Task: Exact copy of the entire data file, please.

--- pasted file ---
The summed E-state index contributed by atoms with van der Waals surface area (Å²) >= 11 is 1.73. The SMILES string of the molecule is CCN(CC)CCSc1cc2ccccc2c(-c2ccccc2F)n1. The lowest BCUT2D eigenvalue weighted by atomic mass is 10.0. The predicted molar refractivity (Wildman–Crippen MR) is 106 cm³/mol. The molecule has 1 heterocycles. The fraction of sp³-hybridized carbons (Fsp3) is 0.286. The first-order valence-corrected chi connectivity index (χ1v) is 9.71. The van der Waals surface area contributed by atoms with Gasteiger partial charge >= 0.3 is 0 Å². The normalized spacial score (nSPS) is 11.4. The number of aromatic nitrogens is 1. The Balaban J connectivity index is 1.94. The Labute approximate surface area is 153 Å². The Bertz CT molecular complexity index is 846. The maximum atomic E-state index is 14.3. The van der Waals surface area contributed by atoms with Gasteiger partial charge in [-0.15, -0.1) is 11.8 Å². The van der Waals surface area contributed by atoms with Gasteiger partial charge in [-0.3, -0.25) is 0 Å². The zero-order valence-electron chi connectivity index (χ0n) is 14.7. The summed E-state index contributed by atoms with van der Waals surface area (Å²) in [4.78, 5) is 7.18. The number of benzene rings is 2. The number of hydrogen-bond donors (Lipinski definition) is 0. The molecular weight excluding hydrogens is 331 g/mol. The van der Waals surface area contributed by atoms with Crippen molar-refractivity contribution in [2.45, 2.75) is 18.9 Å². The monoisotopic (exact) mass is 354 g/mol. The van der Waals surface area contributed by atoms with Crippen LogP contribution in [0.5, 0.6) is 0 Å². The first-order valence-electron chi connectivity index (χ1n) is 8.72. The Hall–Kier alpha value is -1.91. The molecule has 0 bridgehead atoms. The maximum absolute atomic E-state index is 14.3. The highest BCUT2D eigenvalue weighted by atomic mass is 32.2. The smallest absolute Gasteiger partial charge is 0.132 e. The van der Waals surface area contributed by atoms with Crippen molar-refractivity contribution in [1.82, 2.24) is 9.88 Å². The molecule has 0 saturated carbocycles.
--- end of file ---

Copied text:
The summed E-state index contributed by atoms with van der Waals surface area (Å²) >= 11 is 1.73. The SMILES string of the molecule is CCN(CC)CCSc1cc2ccccc2c(-c2ccccc2F)n1. The lowest BCUT2D eigenvalue weighted by atomic mass is 10.0. The predicted molar refractivity (Wildman–Crippen MR) is 106 cm³/mol. The molecule has 1 heterocycles. The fraction of sp³-hybridized carbons (Fsp3) is 0.286. The first-order valence-corrected chi connectivity index (χ1v) is 9.71. The van der Waals surface area contributed by atoms with Gasteiger partial charge >= 0.3 is 0 Å². The normalized spacial score (nSPS) is 11.4. The number of aromatic nitrogens is 1. The Balaban J connectivity index is 1.94. The Labute approximate surface area is 153 Å². The Bertz CT molecular complexity index is 846. The maximum atomic E-state index is 14.3. The van der Waals surface area contributed by atoms with Gasteiger partial charge in [-0.15, -0.1) is 11.8 Å². The van der Waals surface area contributed by atoms with Gasteiger partial charge in [-0.3, -0.25) is 0 Å². The zero-order valence-electron chi connectivity index (χ0n) is 14.7. The summed E-state index contributed by atoms with van der Waals surface area (Å²) in [4.78, 5) is 7.18. The number of benzene rings is 2. The number of hydrogen-bond donors (Lipinski definition) is 0. The molecular weight excluding hydrogens is 331 g/mol. The van der Waals surface area contributed by atoms with Crippen molar-refractivity contribution in [2.45, 2.75) is 18.9 Å². The monoisotopic (exact) mass is 354 g/mol. The van der Waals surface area contributed by atoms with Crippen LogP contribution in [0.5, 0.6) is 0 Å². The first-order valence-electron chi connectivity index (χ1n) is 8.72. The Hall–Kier alpha value is -1.91. The molecule has 0 bridgehead atoms. The maximum absolute atomic E-state index is 14.3. The highest BCUT2D eigenvalue weighted by atomic mass is 32.2. The smallest absolute Gasteiger partial charge is 0.132 e. The van der Waals surface area contributed by atoms with Crippen molar-refractivity contribution in [1.82, 2.24) is 9.88 Å². The molecule has 0 saturated carbocycles.